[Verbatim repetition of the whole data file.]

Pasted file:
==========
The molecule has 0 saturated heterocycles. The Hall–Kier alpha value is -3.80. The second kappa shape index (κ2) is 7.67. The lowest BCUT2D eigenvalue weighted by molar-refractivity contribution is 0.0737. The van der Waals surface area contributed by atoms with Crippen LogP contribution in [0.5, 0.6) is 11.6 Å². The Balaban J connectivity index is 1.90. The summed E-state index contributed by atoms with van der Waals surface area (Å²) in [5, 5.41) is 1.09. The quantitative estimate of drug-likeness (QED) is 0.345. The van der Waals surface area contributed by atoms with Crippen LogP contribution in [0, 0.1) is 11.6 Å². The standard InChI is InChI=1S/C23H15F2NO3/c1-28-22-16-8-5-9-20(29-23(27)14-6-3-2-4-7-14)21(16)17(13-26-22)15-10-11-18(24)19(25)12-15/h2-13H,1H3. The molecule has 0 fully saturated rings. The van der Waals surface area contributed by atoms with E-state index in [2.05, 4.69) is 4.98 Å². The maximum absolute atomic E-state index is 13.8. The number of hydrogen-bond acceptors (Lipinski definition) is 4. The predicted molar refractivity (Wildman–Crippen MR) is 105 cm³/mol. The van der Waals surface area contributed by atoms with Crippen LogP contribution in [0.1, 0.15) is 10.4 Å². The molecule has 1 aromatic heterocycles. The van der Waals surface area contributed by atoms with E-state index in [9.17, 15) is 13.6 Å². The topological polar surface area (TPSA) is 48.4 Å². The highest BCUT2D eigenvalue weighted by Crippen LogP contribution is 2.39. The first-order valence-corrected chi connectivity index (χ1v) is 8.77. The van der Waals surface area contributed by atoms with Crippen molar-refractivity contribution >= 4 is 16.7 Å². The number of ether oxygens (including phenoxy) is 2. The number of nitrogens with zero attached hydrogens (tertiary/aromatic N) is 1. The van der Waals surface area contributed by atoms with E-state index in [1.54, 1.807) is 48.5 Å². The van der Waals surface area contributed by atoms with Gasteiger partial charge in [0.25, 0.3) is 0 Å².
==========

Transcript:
The molecule has 0 saturated heterocycles. The Hall–Kier alpha value is -3.80. The second kappa shape index (κ2) is 7.67. The lowest BCUT2D eigenvalue weighted by molar-refractivity contribution is 0.0737. The van der Waals surface area contributed by atoms with Crippen LogP contribution in [0.5, 0.6) is 11.6 Å². The Balaban J connectivity index is 1.90. The summed E-state index contributed by atoms with van der Waals surface area (Å²) in [5, 5.41) is 1.09. The quantitative estimate of drug-likeness (QED) is 0.345. The van der Waals surface area contributed by atoms with Crippen LogP contribution in [0, 0.1) is 11.6 Å². The standard InChI is InChI=1S/C23H15F2NO3/c1-28-22-16-8-5-9-20(29-23(27)14-6-3-2-4-7-14)21(16)17(13-26-22)15-10-11-18(24)19(25)12-15/h2-13H,1H3. The molecule has 0 fully saturated rings. The van der Waals surface area contributed by atoms with E-state index in [2.05, 4.69) is 4.98 Å². The maximum absolute atomic E-state index is 13.8. The number of hydrogen-bond acceptors (Lipinski definition) is 4. The predicted molar refractivity (Wildman–Crippen MR) is 105 cm³/mol. The van der Waals surface area contributed by atoms with Crippen LogP contribution in [0.1, 0.15) is 10.4 Å². The molecule has 1 aromatic heterocycles. The van der Waals surface area contributed by atoms with E-state index in [9.17, 15) is 13.6 Å². The topological polar surface area (TPSA) is 48.4 Å². The highest BCUT2D eigenvalue weighted by Crippen LogP contribution is 2.39. The first-order valence-corrected chi connectivity index (χ1v) is 8.77. The van der Waals surface area contributed by atoms with Crippen molar-refractivity contribution >= 4 is 16.7 Å². The number of ether oxygens (including phenoxy) is 2. The number of nitrogens with zero attached hydrogens (tertiary/aromatic N) is 1. The van der Waals surface area contributed by atoms with E-state index in [1.54, 1.807) is 48.5 Å². The van der Waals surface area contributed by atoms with Gasteiger partial charge in [0.25, 0.3) is 0 Å².